Is Marvel Snap Good?

| 8 min read
#game-design #phone-games

Is Marvel Snap Good?

I had an entirely different article locked and loaded about Marvel Snap, talking about the ways that randomness was being used in specific ways to construct the experience of the game. But, after talking to a friend about it, and about how we both felt the game was interesting, but a little empty, I decided I want to change tacks. The interesting part of the Marvel Snap phenomenon seemed less to be about the design choices, and more about just how many people were talking about its design choices.

If you want to read about the cleverness of Marvel Snap, you can find the commentary here, here, and here. I’m also going to be talking about games like Magic: The Gathering and Storybook Brawl, so I make some assumptions on my part about comfort with concepts like auto-battlers and trading card games.

What Is It?

Marvel Snap, released globally this October, is a head to head card game where players battle by playing cards in one of three lanes. At the end of six rounds, players sum up the power of cards they have in each lane. Whoever has more power in a lane wins the lane, and whoever wins 2 lanes wins the game. The twist of the game comes from the fact that each lane has random powers that change how the game is played, and each card players play introduces new twists, like moving between lanes, pulling other cards from their deck, and such. Players build a deck of 12 cards to take with them into battle. But the real twist of the game as it were, is the betting mechanic. Each game, at any point (until the end) players can choose to double the value of the game (the amount they will rise or fall in the ranks).

The Response

Most of the response to Marvel Snap has been broadly in one of two (very different sized) camps.

  1. People who are absolutely in love with the mechanics and design choices and who feel like the game is an outstanding evolution in the card game space.
  2. People (mostly indie designers) who feel like the design space is pretty restrictive and the game is ultimately boring.

What was interesting to me is how the people who loved the game talk way more about individually fascinating design decisions and less about the sum of what the game was attempting to do. And I also noticed the people critiquing the game seemed less focused on individual choices, and more on whether or not the game had enough "depth". I wanted to take some time to walk through my discomfort with both sides of the arguments. Why I think the gushing praise over the game seems more like a response to its “design-y-ness” and why also I think it’s deeper than what some of its critics might assume.

The Design Space Isn’t Too Restrictive

Broadly the argument here is that the games are so short and there is so much randomness that there can’t actually be that much depth because there isn’t enough strategy there for there to be depth. Some people also argue that the game falls into the same “Battle Pass” progression mechanic tropes that reinforce unhealthy play patterns.

The game has a metric ton of randomness. Each of the cards pushes the randomness by not allowing for much player control and certainty, and the zones double down on this by introducing new elements and avenues for battle. One zone might say “You can’t play cards here”, which could significantly advantage one player whose deck has a bunch of movement cards, or it could turn the entire fight into a two lane brawl.

I’m in the camp that this type of randomness doesn’t necessarily change how skill testing the game is, it just changes what axis skills are being tested on. I’ve put together enough highly mediocre decks and made enough incredibly mediocre plays to recognize that the ability to anticipate what an opponent is playing, and how different cards work together, is an important part of “being good”.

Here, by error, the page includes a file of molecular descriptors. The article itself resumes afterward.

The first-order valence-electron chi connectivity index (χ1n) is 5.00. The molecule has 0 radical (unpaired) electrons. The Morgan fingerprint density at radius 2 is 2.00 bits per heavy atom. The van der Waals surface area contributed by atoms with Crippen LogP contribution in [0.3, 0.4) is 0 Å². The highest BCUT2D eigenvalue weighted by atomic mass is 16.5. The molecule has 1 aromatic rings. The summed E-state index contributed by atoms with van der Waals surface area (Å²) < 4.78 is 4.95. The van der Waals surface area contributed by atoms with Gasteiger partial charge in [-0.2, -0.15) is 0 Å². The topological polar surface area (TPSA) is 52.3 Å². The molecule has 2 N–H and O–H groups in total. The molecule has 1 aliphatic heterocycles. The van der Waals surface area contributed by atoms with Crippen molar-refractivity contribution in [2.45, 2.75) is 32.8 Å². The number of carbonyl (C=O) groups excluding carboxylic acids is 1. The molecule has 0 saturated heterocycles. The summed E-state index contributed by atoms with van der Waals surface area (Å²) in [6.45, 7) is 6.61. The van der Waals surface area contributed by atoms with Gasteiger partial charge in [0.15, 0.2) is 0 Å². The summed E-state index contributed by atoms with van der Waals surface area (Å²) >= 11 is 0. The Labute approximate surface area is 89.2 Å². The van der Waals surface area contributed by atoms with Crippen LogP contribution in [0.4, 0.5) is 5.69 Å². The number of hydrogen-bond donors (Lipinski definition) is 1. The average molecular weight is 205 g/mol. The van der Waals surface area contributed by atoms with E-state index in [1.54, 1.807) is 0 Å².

Furthermore, I don’t believe that there’s anything particularly deceptive about the way Marvel Snap encourages players to continue playing. All the upgrades are cosmetic, a base deck, combined with smart doubling/retreating will take you far, and the company has created a track record of being responsive to community complaints in ways that feel sincere and not exploitative. Look, I love me some Transformers Battle Arena, but it’s a free subscription game on Apple Arcade and having cards literally get stronger as you play more makes the game fundamentally un fun to play against someone who’s invested more time than you).

Higher skill players will be able to more efficiently collect cubes than lower skill players. That’s the skill of the game. It cleverly pushes the skill out of an individual match (so players of wildly variant skill levels can have fun) and into the meta structure of your ability to glean expected value from the game.

Ok, but so what?

This gets me to my next point, point one. Most of the effusive comments of the design space around this game seems to focus on how cleverly it solves a variety of problems that have plagued trading card games since time immemorial. It amps up the randomness and so keeps players engaged across a variety of skill levels, it introduces a betting mechanism to reward high skill play, it even fixes mulligans for chrissakes.

As a design object to think about and play with, I can’t argue Marvel Snap is fun to consider and toy with. It’s thoughtful, entertaining, and the amount of decision space you feel when you play the game feels inordinately high for the number of cards in your deck and your hand. From some sort of weird, scientific game design perspective, it feels like a revelation. It does that specific thing that Magic: The Gathering does so well, where the card you play actually evokes the ethos of its idea mechanically.

And I think that’s part of the reason it’s been such a gem among the designer community. It feels like a big box game that’s indie at its heart. It cares all about the sneaky mechanical things that other big box games seemingly don’t want to. But every time I get done with the game, I wonder, what did I just play? It all comes down to the damned doubling mechanic. But to explain it, we’re going to have to take a slight detour.